This year the second SDG Summit will mark the midpoint the world set for itself to achieve the 2030 Agenda for Sustainable Development.  Discussions on the relevance of the goals are affected by the sense of urgency to accelerate efforts toward sustainability, coupled with the sentiment that most of the goals will not be achieved due to progress being reversed.  

"The electric light did not come from continuous improvement of candles." - Oren Harari 

There is a lot of talk about changing the narrative and using strategic interventions to ignite the transformation needed. One important question to ask is: Are you trying to optimize a system, or transform it? Changing the fuel for cars does not transform the system, rather it optimizes the old paradigm, since the rationale of individual mobility behind it remains the same. As the famous quote says: "The electric light did not come from the continuous improvement of candles." -Oren Harari 

At the same time, recent global crisis, whether it’s the Covid-19 pandemic, the war in Ukraine or the effects of climate change and biodiversity loss, demonstrate that the core notions of the 2030 Agenda remain relevant. Advancing toward sustainable development requires a focus on synergies through systemic approaches that unpack the various drivers affecting progress in priority areas beyond sectoral boundaries. A sustainability transformation at the global level also requires addressing cross-boundary spillover effects, i.e. considering the full consequences of a country’s social, economic and environmental policies on its own development, as well as on the ability of other countries to advance toward sustainable development.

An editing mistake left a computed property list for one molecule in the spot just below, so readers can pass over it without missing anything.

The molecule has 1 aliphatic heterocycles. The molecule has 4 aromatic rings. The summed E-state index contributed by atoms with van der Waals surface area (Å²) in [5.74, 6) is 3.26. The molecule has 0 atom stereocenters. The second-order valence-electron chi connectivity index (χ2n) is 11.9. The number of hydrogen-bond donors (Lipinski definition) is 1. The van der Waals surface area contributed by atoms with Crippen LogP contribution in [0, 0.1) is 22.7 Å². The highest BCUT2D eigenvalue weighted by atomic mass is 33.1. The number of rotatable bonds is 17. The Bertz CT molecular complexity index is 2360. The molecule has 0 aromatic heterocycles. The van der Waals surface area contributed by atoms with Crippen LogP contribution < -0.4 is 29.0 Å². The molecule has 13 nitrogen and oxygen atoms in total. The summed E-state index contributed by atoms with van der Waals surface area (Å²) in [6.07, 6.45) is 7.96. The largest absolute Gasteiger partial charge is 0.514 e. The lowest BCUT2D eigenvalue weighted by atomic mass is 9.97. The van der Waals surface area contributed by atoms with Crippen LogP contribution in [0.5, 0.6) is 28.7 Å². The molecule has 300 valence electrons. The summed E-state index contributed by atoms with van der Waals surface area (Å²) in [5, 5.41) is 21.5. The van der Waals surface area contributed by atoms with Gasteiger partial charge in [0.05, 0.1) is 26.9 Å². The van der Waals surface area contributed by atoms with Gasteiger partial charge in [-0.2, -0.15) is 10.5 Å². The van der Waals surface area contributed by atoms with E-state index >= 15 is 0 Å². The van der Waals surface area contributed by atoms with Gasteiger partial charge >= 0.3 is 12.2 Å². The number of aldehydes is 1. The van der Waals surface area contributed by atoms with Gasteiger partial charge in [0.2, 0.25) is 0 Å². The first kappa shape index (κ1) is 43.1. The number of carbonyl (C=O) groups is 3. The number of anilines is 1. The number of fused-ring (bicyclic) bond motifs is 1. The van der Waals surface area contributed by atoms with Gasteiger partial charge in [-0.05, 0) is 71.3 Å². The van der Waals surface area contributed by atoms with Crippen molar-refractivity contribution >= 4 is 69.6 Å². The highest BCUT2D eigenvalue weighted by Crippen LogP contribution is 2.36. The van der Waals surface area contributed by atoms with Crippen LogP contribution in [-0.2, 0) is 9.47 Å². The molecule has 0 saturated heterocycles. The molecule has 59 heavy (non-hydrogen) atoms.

The Policy Coherence and Systems Thinking for Sustainable Development online moderated course has been continuously providing this reflection to learn, exchange and feed discussions on the systemic transformation and adaptive leadership needed to address the challenges to sustainable development in an increasingly uncertain and complex world, through the lens of policy coherence and systems thinking. 

Implementing the 2030 Agenda requires integrated approaches in policy and practice that focus on the interlinkages of human-planetary systems and subsystems. The overall goal is to devise interventions that maximize synergies and mitigate trade-offs intertemporally and across regions. Systems Thinking offers a methodology to expand and implement the increasing evidence and consensus on the specific areas and entry points needed for systemic transformation towards sustainable development. 

Moving from “Doing no Harm” to “Doing Good” 

Moreover, in a world where national commitments are essential for global sustainable solutions, a focus on policymaking and, thus, policy coherence is essential. Policy coherence is both an approach to understanding the barriers and drivers of sustainable development and a policy tool to integrate sustainable development's economic, social and environmental dimensions into policymaking processes. Focusing on policy coherence for sustainable development requires an appreciation of multi-sectoral linkages, multi-actor partnerships, horizontal and vertical coherence, as well as institutional and governance mechanisms. It also strengthens the focus on policy effects beyond the 'here and now, including also the 'elsewhere' and 'later'.  Beyond the initial focus of PCD – Policy coherence for development – on ‘doing no harm’ – PCSD -policy coherence for sustainable development – asks us to explicitly aim at ‘doing good.’ 

Are you interested in learning more on the topic, and exchanging experiences with colleagues from all over the world? Register here by 12 May 2023: 

Resource to link: PCST report